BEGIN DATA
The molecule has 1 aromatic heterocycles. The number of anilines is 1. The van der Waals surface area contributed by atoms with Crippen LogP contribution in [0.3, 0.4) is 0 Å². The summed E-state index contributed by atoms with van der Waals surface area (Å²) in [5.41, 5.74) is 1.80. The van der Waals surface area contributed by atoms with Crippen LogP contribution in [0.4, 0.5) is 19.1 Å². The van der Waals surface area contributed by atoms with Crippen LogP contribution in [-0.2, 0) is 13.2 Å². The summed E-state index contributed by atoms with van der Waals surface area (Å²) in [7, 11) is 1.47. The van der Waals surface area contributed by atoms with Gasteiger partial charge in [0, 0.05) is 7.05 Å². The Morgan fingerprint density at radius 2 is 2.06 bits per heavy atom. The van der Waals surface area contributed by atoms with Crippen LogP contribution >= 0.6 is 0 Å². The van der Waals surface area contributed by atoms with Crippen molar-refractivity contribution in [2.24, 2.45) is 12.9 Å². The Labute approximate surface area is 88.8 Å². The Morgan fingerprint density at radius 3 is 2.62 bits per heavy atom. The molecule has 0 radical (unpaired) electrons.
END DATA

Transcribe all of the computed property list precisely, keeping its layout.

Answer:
The molecule has 1 aromatic heterocycles. The number of anilines is 1. The van der Waals surface area contributed by atoms with Crippen LogP contribution in [0.3, 0.4) is 0 Å². The summed E-state index contributed by atoms with van der Waals surface area (Å²) in [5.41, 5.74) is 1.80. The van der Waals surface area contributed by atoms with Crippen LogP contribution in [0.4, 0.5) is 19.1 Å². The van der Waals surface area contributed by atoms with Crippen LogP contribution in [-0.2, 0) is 13.2 Å². The summed E-state index contributed by atoms with van der Waals surface area (Å²) in [7, 11) is 1.47. The van der Waals surface area contributed by atoms with Gasteiger partial charge in [0, 0.05) is 7.05 Å². The Morgan fingerprint density at radius 2 is 2.06 bits per heavy atom. The van der Waals surface area contributed by atoms with Crippen LogP contribution >= 0.6 is 0 Å². The van der Waals surface area contributed by atoms with Crippen molar-refractivity contribution in [2.24, 2.45) is 12.9 Å². The Labute approximate surface area is 88.8 Å². The Morgan fingerprint density at radius 3 is 2.62 bits per heavy atom. The molecule has 0 radical (unpaired) electrons.